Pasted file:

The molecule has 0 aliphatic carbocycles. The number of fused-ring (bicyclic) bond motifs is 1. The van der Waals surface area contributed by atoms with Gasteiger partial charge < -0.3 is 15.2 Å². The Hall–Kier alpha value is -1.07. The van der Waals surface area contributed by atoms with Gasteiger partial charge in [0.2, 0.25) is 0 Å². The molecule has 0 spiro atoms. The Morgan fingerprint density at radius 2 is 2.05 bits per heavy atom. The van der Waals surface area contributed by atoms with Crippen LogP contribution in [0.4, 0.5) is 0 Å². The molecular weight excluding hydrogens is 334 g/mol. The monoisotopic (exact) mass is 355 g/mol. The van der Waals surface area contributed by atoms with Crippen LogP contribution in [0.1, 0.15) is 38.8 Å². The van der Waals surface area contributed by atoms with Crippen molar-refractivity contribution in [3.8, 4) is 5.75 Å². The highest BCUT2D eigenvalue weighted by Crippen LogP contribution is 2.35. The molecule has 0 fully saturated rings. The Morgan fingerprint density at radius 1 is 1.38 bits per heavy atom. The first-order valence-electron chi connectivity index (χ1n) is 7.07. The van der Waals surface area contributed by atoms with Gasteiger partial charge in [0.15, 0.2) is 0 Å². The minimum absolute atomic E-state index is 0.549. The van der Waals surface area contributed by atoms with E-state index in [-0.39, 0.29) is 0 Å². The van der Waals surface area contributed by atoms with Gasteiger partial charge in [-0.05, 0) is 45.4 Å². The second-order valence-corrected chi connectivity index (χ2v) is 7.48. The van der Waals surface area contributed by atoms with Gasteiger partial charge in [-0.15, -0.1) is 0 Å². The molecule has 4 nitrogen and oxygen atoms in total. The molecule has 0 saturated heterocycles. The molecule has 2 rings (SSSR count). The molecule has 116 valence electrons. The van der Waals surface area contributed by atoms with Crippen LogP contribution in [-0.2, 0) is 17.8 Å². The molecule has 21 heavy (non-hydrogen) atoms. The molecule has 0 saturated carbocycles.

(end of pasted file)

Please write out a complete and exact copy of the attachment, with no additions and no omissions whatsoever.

The molecule has 0 aliphatic carbocycles. The number of fused-ring (bicyclic) bond motifs is 1. The van der Waals surface area contributed by atoms with Gasteiger partial charge < -0.3 is 15.2 Å². The Hall–Kier alpha value is -1.07. The van der Waals surface area contributed by atoms with Gasteiger partial charge in [0.2, 0.25) is 0 Å². The molecule has 0 spiro atoms. The Morgan fingerprint density at radius 2 is 2.05 bits per heavy atom. The van der Waals surface area contributed by atoms with Crippen LogP contribution in [0.4, 0.5) is 0 Å². The molecular weight excluding hydrogens is 334 g/mol. The monoisotopic (exact) mass is 355 g/mol. The van der Waals surface area contributed by atoms with Crippen LogP contribution in [0.1, 0.15) is 38.8 Å². The van der Waals surface area contributed by atoms with Crippen molar-refractivity contribution in [3.8, 4) is 5.75 Å². The highest BCUT2D eigenvalue weighted by Crippen LogP contribution is 2.35. The molecule has 0 fully saturated rings. The Morgan fingerprint density at radius 1 is 1.38 bits per heavy atom. The first-order valence-electron chi connectivity index (χ1n) is 7.07. The van der Waals surface area contributed by atoms with Gasteiger partial charge in [0.15, 0.2) is 0 Å². The minimum absolute atomic E-state index is 0.549. The van der Waals surface area contributed by atoms with E-state index in [-0.39, 0.29) is 0 Å². The van der Waals surface area contributed by atoms with Gasteiger partial charge in [-0.05, 0) is 45.4 Å². The second-order valence-corrected chi connectivity index (χ2v) is 7.48. The van der Waals surface area contributed by atoms with Gasteiger partial charge in [-0.15, -0.1) is 0 Å². The molecule has 4 nitrogen and oxygen atoms in total. The molecule has 0 saturated heterocycles. The molecule has 2 rings (SSSR count). The molecule has 116 valence electrons. The van der Waals surface area contributed by atoms with Crippen LogP contribution in [-0.2, 0) is 17.8 Å². The molecule has 21 heavy (non-hydrogen) atoms. The molecule has 0 saturated carbocycles.